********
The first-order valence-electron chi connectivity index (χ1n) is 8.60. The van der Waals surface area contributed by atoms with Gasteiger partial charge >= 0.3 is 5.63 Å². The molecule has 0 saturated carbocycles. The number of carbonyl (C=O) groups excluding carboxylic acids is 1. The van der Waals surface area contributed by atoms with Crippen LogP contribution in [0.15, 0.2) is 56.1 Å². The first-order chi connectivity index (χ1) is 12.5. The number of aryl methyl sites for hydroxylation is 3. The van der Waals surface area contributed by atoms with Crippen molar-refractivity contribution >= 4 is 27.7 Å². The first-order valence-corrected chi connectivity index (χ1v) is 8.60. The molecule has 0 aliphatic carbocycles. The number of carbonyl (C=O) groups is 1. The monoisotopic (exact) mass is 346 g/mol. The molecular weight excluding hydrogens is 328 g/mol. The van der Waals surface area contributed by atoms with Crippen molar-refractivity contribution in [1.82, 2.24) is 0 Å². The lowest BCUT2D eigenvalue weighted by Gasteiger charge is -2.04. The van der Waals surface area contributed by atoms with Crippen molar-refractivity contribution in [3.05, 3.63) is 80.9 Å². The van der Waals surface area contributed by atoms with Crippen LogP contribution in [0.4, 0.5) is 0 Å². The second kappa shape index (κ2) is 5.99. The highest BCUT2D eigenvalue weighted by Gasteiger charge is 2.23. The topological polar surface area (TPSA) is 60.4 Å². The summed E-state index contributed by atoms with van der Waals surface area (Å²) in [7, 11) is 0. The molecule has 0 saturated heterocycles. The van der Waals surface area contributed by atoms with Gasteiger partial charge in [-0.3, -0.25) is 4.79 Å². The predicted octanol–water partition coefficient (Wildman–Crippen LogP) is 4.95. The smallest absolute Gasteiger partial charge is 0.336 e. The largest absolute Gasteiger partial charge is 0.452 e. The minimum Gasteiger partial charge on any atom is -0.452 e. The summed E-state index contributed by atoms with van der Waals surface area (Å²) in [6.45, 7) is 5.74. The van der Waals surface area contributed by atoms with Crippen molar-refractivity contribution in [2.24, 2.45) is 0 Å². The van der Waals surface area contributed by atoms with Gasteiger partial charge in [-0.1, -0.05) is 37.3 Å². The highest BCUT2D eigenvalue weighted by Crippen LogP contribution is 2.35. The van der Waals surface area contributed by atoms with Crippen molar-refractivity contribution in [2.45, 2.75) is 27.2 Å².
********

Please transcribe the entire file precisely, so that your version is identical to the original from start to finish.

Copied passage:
The first-order valence-electron chi connectivity index (χ1n) is 8.60. The van der Waals surface area contributed by atoms with Gasteiger partial charge >= 0.3 is 5.63 Å². The molecule has 0 saturated carbocycles. The number of carbonyl (C=O) groups excluding carboxylic acids is 1. The van der Waals surface area contributed by atoms with Crippen LogP contribution in [0.15, 0.2) is 56.1 Å². The first-order chi connectivity index (χ1) is 12.5. The number of aryl methyl sites for hydroxylation is 3. The van der Waals surface area contributed by atoms with Crippen molar-refractivity contribution >= 4 is 27.7 Å². The first-order valence-corrected chi connectivity index (χ1v) is 8.60. The molecule has 0 aliphatic carbocycles. The number of carbonyl (C=O) groups is 1. The monoisotopic (exact) mass is 346 g/mol. The molecular weight excluding hydrogens is 328 g/mol. The van der Waals surface area contributed by atoms with Crippen molar-refractivity contribution in [1.82, 2.24) is 0 Å². The lowest BCUT2D eigenvalue weighted by Gasteiger charge is -2.04. The van der Waals surface area contributed by atoms with Crippen molar-refractivity contribution in [3.05, 3.63) is 80.9 Å². The van der Waals surface area contributed by atoms with Crippen LogP contribution in [0.4, 0.5) is 0 Å². The second kappa shape index (κ2) is 5.99. The highest BCUT2D eigenvalue weighted by Gasteiger charge is 2.23. The topological polar surface area (TPSA) is 60.4 Å². The summed E-state index contributed by atoms with van der Waals surface area (Å²) in [7, 11) is 0. The molecule has 0 saturated heterocycles. The van der Waals surface area contributed by atoms with Gasteiger partial charge in [-0.3, -0.25) is 4.79 Å². The predicted octanol–water partition coefficient (Wildman–Crippen LogP) is 4.95. The smallest absolute Gasteiger partial charge is 0.336 e. The largest absolute Gasteiger partial charge is 0.452 e. The minimum Gasteiger partial charge on any atom is -0.452 e. The summed E-state index contributed by atoms with van der Waals surface area (Å²) in [6.45, 7) is 5.74. The van der Waals surface area contributed by atoms with Crippen molar-refractivity contribution in [2.24, 2.45) is 0 Å². The van der Waals surface area contributed by atoms with Gasteiger partial charge in [-0.1, -0.05) is 37.3 Å². The highest BCUT2D eigenvalue weighted by Crippen LogP contribution is 2.35. The van der Waals surface area contributed by atoms with Crippen molar-refractivity contribution in [2.45, 2.75) is 27.2 Å².